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Thursday, August 14, 2014

MIDNIGHT'S CHILDREN (2012)

As self-adaptor, narrator & exec-producer, Salman Rushdie has only himself to blame for the failings of this faithful-to-a-fault mad dash thru his much acclaimed novel. It’s nothing less than the story of modern India (and its painful partitionings), told thru the eyes of a pair of changlings, one rich/one poor, born on the stroke of their country’s independence. Alas, Rushdie, loath to ‘kill any of his darlings’ in the screenplay, heaps on so much dramatic incident, eccentric characterization, political horrors & magical realism that the film cancels itself out by the time its ill-advised prologue wraps up. Someone on the production staff must have seen that the film needed to begin with the changlings’ birth. (Suggested opening line: 'I was born with the nose of my father.’) Instead, it all plays out like a Paki-Indian FORREST GUMP/’94, a comparison much disdained by Rushdie. Taken in parts, the film is not without its successes. (As presented, the dark reign of Indira Gandhi begs for a proper examination/dramatization.) But director Deepa Mehta can’t organize the pieces of this puzzle, and the sprawling narrative plays out like a deluxe illustrated edition in need of a scorecard.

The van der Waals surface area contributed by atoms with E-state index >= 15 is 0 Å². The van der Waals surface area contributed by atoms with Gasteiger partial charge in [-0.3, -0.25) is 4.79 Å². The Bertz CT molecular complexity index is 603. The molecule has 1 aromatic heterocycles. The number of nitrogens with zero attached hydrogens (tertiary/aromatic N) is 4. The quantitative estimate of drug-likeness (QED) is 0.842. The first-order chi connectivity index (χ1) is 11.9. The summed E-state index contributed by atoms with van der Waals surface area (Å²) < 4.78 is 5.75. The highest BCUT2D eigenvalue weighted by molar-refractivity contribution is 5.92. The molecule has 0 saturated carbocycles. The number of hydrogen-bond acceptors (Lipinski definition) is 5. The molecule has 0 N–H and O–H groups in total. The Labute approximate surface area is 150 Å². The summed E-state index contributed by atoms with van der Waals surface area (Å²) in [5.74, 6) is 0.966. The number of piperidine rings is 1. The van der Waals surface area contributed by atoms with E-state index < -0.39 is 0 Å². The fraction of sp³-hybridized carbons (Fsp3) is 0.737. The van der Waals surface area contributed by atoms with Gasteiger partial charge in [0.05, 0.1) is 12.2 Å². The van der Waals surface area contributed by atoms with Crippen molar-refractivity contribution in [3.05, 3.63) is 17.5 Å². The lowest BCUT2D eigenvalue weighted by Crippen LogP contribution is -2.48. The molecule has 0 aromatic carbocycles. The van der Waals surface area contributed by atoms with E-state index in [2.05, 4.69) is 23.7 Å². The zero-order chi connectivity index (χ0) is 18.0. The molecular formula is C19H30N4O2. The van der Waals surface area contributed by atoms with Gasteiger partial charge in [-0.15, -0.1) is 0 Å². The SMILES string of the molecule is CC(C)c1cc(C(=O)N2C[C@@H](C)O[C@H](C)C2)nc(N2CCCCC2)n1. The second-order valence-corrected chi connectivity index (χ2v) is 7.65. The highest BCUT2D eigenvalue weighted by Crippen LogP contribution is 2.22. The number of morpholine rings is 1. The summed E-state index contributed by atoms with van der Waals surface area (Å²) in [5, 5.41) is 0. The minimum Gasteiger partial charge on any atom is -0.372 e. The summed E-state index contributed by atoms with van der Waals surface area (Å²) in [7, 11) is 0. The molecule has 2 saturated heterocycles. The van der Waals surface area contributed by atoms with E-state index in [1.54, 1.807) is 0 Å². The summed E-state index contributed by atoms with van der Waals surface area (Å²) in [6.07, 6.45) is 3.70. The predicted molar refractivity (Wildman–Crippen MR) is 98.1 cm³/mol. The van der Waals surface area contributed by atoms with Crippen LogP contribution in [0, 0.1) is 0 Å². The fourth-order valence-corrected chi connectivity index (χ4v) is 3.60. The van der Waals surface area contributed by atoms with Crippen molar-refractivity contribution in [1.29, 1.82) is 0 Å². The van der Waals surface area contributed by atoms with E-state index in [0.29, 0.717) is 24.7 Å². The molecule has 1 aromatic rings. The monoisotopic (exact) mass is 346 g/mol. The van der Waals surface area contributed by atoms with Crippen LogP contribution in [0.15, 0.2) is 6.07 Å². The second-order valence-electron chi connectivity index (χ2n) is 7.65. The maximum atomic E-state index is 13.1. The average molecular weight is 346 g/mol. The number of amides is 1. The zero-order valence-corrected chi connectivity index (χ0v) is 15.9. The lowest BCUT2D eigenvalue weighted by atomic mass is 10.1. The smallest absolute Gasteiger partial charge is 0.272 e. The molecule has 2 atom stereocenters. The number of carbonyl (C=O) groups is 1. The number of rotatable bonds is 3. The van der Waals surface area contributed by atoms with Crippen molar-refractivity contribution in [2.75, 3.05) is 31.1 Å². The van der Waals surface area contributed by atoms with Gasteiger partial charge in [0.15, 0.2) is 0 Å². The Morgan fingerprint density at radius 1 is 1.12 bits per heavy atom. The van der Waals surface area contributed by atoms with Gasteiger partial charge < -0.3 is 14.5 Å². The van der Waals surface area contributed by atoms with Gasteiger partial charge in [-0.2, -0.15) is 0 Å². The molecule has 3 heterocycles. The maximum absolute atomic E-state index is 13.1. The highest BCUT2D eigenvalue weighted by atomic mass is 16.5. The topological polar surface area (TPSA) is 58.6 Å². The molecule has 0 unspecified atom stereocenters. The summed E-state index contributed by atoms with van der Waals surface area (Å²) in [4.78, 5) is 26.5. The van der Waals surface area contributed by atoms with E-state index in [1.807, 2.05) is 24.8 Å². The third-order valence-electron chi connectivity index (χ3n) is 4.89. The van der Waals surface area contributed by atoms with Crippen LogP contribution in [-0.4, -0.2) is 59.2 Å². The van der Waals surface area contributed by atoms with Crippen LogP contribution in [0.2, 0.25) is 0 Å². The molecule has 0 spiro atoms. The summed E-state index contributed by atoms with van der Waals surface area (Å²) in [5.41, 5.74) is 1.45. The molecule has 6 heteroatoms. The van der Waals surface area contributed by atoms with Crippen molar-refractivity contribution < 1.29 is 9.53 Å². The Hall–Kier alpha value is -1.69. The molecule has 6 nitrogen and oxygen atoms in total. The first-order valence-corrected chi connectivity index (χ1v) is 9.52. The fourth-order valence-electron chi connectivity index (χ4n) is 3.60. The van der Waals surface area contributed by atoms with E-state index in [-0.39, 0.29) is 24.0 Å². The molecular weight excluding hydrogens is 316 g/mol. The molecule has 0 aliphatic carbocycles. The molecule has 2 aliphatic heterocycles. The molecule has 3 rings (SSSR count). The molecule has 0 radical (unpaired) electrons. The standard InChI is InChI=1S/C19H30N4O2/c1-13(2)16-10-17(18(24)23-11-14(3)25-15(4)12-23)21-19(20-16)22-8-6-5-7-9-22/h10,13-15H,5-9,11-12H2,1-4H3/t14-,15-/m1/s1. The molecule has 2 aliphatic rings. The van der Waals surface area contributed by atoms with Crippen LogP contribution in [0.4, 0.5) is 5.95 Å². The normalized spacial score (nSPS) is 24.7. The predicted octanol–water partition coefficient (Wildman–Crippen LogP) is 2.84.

SCREWY THOUGHT OF THE DAY: Most of the film is in English, but the many subtitles which do show up are unchanged from the film’s big screen theatrical release and look mighty small (positively squinty) on an average-sized monitor. But this Virgil Films DVD comes without extras of any sort.

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